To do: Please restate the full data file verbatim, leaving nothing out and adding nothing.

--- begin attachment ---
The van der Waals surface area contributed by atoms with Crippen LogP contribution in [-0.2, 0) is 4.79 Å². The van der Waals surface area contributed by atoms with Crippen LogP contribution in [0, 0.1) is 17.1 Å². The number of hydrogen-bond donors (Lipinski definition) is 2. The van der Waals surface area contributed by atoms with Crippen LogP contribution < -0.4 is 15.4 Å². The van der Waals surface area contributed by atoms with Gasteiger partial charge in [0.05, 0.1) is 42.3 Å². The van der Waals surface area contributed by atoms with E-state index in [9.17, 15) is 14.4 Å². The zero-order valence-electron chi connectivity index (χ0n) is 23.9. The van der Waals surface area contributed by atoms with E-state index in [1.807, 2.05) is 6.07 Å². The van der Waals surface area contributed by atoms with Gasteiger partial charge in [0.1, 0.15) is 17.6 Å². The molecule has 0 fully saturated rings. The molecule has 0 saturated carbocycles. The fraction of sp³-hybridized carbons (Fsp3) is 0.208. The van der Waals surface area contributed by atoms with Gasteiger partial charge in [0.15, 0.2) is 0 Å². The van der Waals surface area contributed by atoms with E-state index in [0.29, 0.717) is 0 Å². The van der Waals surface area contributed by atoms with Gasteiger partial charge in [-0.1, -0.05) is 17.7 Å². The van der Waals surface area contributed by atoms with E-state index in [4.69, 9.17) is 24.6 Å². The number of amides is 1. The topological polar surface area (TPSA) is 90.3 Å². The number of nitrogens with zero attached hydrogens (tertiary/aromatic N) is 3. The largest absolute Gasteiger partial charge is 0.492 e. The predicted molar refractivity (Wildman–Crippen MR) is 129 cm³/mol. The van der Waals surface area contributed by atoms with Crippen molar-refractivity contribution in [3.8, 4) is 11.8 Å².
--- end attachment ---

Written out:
The van der Waals surface area contributed by atoms with Crippen LogP contribution in [-0.2, 0) is 4.79 Å². The van der Waals surface area contributed by atoms with Crippen LogP contribution in [0, 0.1) is 17.1 Å². The number of hydrogen-bond donors (Lipinski definition) is 2. The van der Waals surface area contributed by atoms with Crippen LogP contribution < -0.4 is 15.4 Å². The van der Waals surface area contributed by atoms with Gasteiger partial charge in [0.05, 0.1) is 42.3 Å². The van der Waals surface area contributed by atoms with E-state index in [9.17, 15) is 14.4 Å². The zero-order valence-electron chi connectivity index (χ0n) is 23.9. The van der Waals surface area contributed by atoms with E-state index in [1.807, 2.05) is 6.07 Å². The van der Waals surface area contributed by atoms with Gasteiger partial charge in [0.1, 0.15) is 17.6 Å². The molecule has 0 fully saturated rings. The molecule has 0 saturated carbocycles. The fraction of sp³-hybridized carbons (Fsp3) is 0.208. The van der Waals surface area contributed by atoms with Gasteiger partial charge in [0.15, 0.2) is 0 Å². The van der Waals surface area contributed by atoms with E-state index in [0.29, 0.717) is 0 Å². The van der Waals surface area contributed by atoms with Gasteiger partial charge in [-0.1, -0.05) is 17.7 Å². The van der Waals surface area contributed by atoms with E-state index in [4.69, 9.17) is 24.6 Å². The number of amides is 1. The topological polar surface area (TPSA) is 90.3 Å². The number of nitrogens with zero attached hydrogens (tertiary/aromatic N) is 3. The largest absolute Gasteiger partial charge is 0.492 e. The predicted molar refractivity (Wildman–Crippen MR) is 129 cm³/mol. The van der Waals surface area contributed by atoms with Crippen molar-refractivity contribution in [3.8, 4) is 11.8 Å².